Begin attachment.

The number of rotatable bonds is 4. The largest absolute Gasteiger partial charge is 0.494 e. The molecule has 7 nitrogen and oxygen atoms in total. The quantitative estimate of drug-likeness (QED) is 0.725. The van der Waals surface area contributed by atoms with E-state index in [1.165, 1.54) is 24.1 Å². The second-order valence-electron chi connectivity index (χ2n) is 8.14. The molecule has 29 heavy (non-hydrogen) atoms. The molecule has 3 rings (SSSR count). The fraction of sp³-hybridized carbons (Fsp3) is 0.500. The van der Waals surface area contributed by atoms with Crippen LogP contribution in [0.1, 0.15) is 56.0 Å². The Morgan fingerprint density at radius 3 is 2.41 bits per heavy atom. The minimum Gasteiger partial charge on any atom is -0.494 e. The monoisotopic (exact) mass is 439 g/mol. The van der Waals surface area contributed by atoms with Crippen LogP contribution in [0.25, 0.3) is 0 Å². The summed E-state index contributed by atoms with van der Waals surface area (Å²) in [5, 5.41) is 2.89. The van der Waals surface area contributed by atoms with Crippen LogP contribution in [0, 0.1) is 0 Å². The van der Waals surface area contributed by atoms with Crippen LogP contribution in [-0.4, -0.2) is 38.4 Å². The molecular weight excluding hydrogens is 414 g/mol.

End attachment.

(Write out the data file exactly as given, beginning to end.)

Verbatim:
The number of rotatable bonds is 4. The largest absolute Gasteiger partial charge is 0.494 e. The molecule has 7 nitrogen and oxygen atoms in total. The quantitative estimate of drug-likeness (QED) is 0.725. The van der Waals surface area contributed by atoms with E-state index in [1.165, 1.54) is 24.1 Å². The second-order valence-electron chi connectivity index (χ2n) is 8.14. The molecule has 29 heavy (non-hydrogen) atoms. The molecule has 3 rings (SSSR count). The fraction of sp³-hybridized carbons (Fsp3) is 0.500. The van der Waals surface area contributed by atoms with Crippen LogP contribution in [0.1, 0.15) is 56.0 Å². The Morgan fingerprint density at radius 3 is 2.41 bits per heavy atom. The minimum Gasteiger partial charge on any atom is -0.494 e. The monoisotopic (exact) mass is 439 g/mol. The van der Waals surface area contributed by atoms with Crippen LogP contribution in [0.25, 0.3) is 0 Å². The summed E-state index contributed by atoms with van der Waals surface area (Å²) in [5, 5.41) is 2.89. The van der Waals surface area contributed by atoms with Crippen LogP contribution in [0, 0.1) is 0 Å². The van der Waals surface area contributed by atoms with Crippen LogP contribution in [-0.4, -0.2) is 38.4 Å². The molecular weight excluding hydrogens is 414 g/mol.